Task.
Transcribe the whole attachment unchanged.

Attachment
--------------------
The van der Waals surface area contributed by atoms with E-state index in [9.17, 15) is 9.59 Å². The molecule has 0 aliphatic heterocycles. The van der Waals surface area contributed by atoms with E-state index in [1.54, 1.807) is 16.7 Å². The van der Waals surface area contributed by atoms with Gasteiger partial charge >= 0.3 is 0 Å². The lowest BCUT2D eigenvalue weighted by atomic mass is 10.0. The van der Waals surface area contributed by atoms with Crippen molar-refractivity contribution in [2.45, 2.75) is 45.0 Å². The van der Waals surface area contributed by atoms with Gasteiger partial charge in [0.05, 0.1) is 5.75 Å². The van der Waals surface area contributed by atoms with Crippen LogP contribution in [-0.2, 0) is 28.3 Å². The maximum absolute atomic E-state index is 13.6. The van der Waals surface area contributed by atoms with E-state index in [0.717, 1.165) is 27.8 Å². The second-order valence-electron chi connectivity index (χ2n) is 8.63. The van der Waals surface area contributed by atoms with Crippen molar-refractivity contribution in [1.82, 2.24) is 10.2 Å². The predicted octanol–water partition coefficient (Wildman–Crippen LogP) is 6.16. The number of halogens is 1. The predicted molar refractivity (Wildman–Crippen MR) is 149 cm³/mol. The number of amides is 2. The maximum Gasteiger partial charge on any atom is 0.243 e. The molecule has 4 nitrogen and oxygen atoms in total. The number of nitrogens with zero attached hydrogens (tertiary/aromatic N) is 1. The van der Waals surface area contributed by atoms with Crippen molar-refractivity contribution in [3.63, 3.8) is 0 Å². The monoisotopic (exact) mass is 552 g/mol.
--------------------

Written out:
The van der Waals surface area contributed by atoms with E-state index in [9.17, 15) is 9.59 Å². The molecule has 0 aliphatic heterocycles. The van der Waals surface area contributed by atoms with E-state index in [1.54, 1.807) is 16.7 Å². The van der Waals surface area contributed by atoms with Gasteiger partial charge >= 0.3 is 0 Å². The lowest BCUT2D eigenvalue weighted by atomic mass is 10.0. The van der Waals surface area contributed by atoms with Crippen molar-refractivity contribution in [2.45, 2.75) is 45.0 Å². The van der Waals surface area contributed by atoms with Gasteiger partial charge in [0.05, 0.1) is 5.75 Å². The van der Waals surface area contributed by atoms with Crippen LogP contribution in [-0.2, 0) is 28.3 Å². The maximum absolute atomic E-state index is 13.6. The van der Waals surface area contributed by atoms with E-state index in [0.717, 1.165) is 27.8 Å². The second-order valence-electron chi connectivity index (χ2n) is 8.63. The van der Waals surface area contributed by atoms with Crippen molar-refractivity contribution in [1.82, 2.24) is 10.2 Å². The predicted octanol–water partition coefficient (Wildman–Crippen LogP) is 6.16. The number of halogens is 1. The predicted molar refractivity (Wildman–Crippen MR) is 149 cm³/mol. The number of amides is 2. The maximum Gasteiger partial charge on any atom is 0.243 e. The molecule has 4 nitrogen and oxygen atoms in total. The number of nitrogens with zero attached hydrogens (tertiary/aromatic N) is 1. The van der Waals surface area contributed by atoms with Crippen molar-refractivity contribution in [3.63, 3.8) is 0 Å². The monoisotopic (exact) mass is 552 g/mol.